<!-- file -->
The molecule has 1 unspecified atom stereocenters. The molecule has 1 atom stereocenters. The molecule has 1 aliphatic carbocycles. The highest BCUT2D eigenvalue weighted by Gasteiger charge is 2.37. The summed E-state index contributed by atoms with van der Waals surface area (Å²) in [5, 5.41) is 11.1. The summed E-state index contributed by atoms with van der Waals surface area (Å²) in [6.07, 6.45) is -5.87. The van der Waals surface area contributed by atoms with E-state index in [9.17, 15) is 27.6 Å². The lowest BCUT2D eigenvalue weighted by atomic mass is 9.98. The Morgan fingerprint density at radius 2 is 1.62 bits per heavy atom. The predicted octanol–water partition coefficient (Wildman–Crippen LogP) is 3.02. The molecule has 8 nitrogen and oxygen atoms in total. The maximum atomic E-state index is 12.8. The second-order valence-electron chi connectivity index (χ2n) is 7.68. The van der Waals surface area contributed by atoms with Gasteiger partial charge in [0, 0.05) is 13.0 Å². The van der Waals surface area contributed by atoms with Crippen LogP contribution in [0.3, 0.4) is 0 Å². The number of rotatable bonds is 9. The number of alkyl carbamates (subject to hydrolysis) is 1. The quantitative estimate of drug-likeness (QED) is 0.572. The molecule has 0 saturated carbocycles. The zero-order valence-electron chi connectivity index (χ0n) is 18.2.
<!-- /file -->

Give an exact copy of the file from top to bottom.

The molecule has 1 unspecified atom stereocenters. The molecule has 1 atom stereocenters. The molecule has 1 aliphatic carbocycles. The highest BCUT2D eigenvalue weighted by Gasteiger charge is 2.37. The summed E-state index contributed by atoms with van der Waals surface area (Å²) in [5, 5.41) is 11.1. The summed E-state index contributed by atoms with van der Waals surface area (Å²) in [6.07, 6.45) is -5.87. The van der Waals surface area contributed by atoms with E-state index in [9.17, 15) is 27.6 Å². The lowest BCUT2D eigenvalue weighted by atomic mass is 9.98. The Morgan fingerprint density at radius 2 is 1.62 bits per heavy atom. The predicted octanol–water partition coefficient (Wildman–Crippen LogP) is 3.02. The molecule has 8 nitrogen and oxygen atoms in total. The maximum atomic E-state index is 12.8. The second-order valence-electron chi connectivity index (χ2n) is 7.68. The van der Waals surface area contributed by atoms with Gasteiger partial charge in [0, 0.05) is 13.0 Å². The van der Waals surface area contributed by atoms with Crippen LogP contribution in [0.3, 0.4) is 0 Å². The number of rotatable bonds is 9. The number of alkyl carbamates (subject to hydrolysis) is 1. The quantitative estimate of drug-likeness (QED) is 0.572. The molecule has 0 saturated carbocycles. The zero-order valence-electron chi connectivity index (χ0n) is 18.2.